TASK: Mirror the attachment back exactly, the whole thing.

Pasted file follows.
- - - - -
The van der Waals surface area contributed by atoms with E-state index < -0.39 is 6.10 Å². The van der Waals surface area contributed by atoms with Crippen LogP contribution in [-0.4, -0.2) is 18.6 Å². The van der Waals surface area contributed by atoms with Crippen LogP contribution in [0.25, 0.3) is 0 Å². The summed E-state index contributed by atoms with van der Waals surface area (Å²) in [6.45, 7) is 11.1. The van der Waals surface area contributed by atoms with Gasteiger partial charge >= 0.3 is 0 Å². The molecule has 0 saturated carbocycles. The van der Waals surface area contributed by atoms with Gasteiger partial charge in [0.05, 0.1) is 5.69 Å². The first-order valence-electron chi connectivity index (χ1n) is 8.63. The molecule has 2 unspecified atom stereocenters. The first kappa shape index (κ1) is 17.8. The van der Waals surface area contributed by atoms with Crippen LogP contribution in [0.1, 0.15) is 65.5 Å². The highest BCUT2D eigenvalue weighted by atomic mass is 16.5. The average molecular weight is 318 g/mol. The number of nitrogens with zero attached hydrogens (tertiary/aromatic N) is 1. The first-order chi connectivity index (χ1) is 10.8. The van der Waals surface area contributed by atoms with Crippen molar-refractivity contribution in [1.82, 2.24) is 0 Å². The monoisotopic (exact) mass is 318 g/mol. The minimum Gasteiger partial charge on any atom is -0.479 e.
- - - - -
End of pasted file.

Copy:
The van der Waals surface area contributed by atoms with E-state index < -0.39 is 6.10 Å². The van der Waals surface area contributed by atoms with Crippen LogP contribution in [-0.4, -0.2) is 18.6 Å². The van der Waals surface area contributed by atoms with Crippen LogP contribution in [0.25, 0.3) is 0 Å². The summed E-state index contributed by atoms with van der Waals surface area (Å²) in [6.45, 7) is 11.1. The van der Waals surface area contributed by atoms with Gasteiger partial charge >= 0.3 is 0 Å². The molecule has 0 saturated carbocycles. The van der Waals surface area contributed by atoms with Gasteiger partial charge in [0.05, 0.1) is 5.69 Å². The first-order valence-electron chi connectivity index (χ1n) is 8.63. The molecule has 2 unspecified atom stereocenters. The first kappa shape index (κ1) is 17.8. The van der Waals surface area contributed by atoms with Crippen LogP contribution in [0.1, 0.15) is 65.5 Å². The highest BCUT2D eigenvalue weighted by atomic mass is 16.5. The average molecular weight is 318 g/mol. The number of nitrogens with zero attached hydrogens (tertiary/aromatic N) is 1. The first-order chi connectivity index (χ1) is 10.8. The van der Waals surface area contributed by atoms with Crippen molar-refractivity contribution in [1.82, 2.24) is 0 Å². The monoisotopic (exact) mass is 318 g/mol. The minimum Gasteiger partial charge on any atom is -0.479 e.